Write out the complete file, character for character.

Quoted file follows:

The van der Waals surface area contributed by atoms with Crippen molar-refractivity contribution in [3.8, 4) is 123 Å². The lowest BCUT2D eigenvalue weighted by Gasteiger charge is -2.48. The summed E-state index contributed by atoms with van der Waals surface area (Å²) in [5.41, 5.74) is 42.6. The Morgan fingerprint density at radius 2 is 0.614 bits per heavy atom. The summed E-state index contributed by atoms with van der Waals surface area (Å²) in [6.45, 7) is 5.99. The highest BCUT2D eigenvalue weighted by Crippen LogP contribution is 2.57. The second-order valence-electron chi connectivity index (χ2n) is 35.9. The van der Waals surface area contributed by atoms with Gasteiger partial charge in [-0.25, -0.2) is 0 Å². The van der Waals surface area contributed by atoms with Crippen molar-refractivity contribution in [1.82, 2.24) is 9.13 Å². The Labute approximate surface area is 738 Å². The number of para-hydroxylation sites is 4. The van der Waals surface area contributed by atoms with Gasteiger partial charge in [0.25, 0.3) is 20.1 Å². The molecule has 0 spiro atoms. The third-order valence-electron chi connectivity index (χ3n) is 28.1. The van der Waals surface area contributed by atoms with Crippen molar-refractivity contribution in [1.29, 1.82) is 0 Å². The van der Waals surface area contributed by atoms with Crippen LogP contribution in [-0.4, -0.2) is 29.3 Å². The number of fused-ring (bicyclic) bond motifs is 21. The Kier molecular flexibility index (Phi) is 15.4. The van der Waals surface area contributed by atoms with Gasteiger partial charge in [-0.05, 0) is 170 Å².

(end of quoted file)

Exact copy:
The van der Waals surface area contributed by atoms with Crippen molar-refractivity contribution in [3.8, 4) is 123 Å². The lowest BCUT2D eigenvalue weighted by Gasteiger charge is -2.48. The summed E-state index contributed by atoms with van der Waals surface area (Å²) in [5.41, 5.74) is 42.6. The Morgan fingerprint density at radius 2 is 0.614 bits per heavy atom. The summed E-state index contributed by atoms with van der Waals surface area (Å²) in [6.45, 7) is 5.99. The highest BCUT2D eigenvalue weighted by Crippen LogP contribution is 2.57. The second-order valence-electron chi connectivity index (χ2n) is 35.9. The van der Waals surface area contributed by atoms with Gasteiger partial charge in [-0.25, -0.2) is 0 Å². The van der Waals surface area contributed by atoms with Crippen molar-refractivity contribution in [1.82, 2.24) is 9.13 Å². The Labute approximate surface area is 738 Å². The number of para-hydroxylation sites is 4. The van der Waals surface area contributed by atoms with Gasteiger partial charge in [0.25, 0.3) is 20.1 Å². The molecule has 0 spiro atoms. The third-order valence-electron chi connectivity index (χ3n) is 28.1. The van der Waals surface area contributed by atoms with Crippen molar-refractivity contribution in [1.29, 1.82) is 0 Å². The van der Waals surface area contributed by atoms with Crippen LogP contribution in [-0.4, -0.2) is 29.3 Å². The number of fused-ring (bicyclic) bond motifs is 21. The Kier molecular flexibility index (Phi) is 15.4. The van der Waals surface area contributed by atoms with Gasteiger partial charge in [-0.05, 0) is 170 Å².